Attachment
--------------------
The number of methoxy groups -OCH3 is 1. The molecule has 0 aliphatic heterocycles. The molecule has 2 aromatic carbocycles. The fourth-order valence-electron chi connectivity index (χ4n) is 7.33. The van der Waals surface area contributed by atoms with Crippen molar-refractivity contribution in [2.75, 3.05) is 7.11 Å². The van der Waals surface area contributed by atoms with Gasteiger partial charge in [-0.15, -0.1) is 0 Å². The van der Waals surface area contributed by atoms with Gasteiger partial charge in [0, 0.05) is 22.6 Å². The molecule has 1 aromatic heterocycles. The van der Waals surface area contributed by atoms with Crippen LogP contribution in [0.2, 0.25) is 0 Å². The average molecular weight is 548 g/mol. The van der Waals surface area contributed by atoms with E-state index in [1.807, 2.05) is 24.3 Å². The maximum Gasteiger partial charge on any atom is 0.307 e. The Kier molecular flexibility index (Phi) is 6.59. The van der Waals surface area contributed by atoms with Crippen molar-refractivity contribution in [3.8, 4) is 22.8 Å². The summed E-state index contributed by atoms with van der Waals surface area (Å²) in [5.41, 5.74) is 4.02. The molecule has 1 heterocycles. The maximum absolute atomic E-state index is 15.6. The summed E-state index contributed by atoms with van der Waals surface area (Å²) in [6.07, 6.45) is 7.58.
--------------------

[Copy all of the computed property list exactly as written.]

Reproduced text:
The number of methoxy groups -OCH3 is 1. The molecule has 0 aliphatic heterocycles. The molecule has 2 aromatic carbocycles. The fourth-order valence-electron chi connectivity index (χ4n) is 7.33. The van der Waals surface area contributed by atoms with Crippen molar-refractivity contribution in [2.75, 3.05) is 7.11 Å². The van der Waals surface area contributed by atoms with Gasteiger partial charge in [-0.15, -0.1) is 0 Å². The van der Waals surface area contributed by atoms with Gasteiger partial charge in [0, 0.05) is 22.6 Å². The molecule has 1 aromatic heterocycles. The van der Waals surface area contributed by atoms with Crippen LogP contribution in [0.2, 0.25) is 0 Å². The average molecular weight is 548 g/mol. The van der Waals surface area contributed by atoms with E-state index in [1.807, 2.05) is 24.3 Å². The maximum Gasteiger partial charge on any atom is 0.307 e. The Kier molecular flexibility index (Phi) is 6.59. The van der Waals surface area contributed by atoms with Crippen molar-refractivity contribution in [3.8, 4) is 22.8 Å². The summed E-state index contributed by atoms with van der Waals surface area (Å²) in [5.41, 5.74) is 4.02. The molecule has 1 heterocycles. The maximum absolute atomic E-state index is 15.6. The summed E-state index contributed by atoms with van der Waals surface area (Å²) in [6.07, 6.45) is 7.58.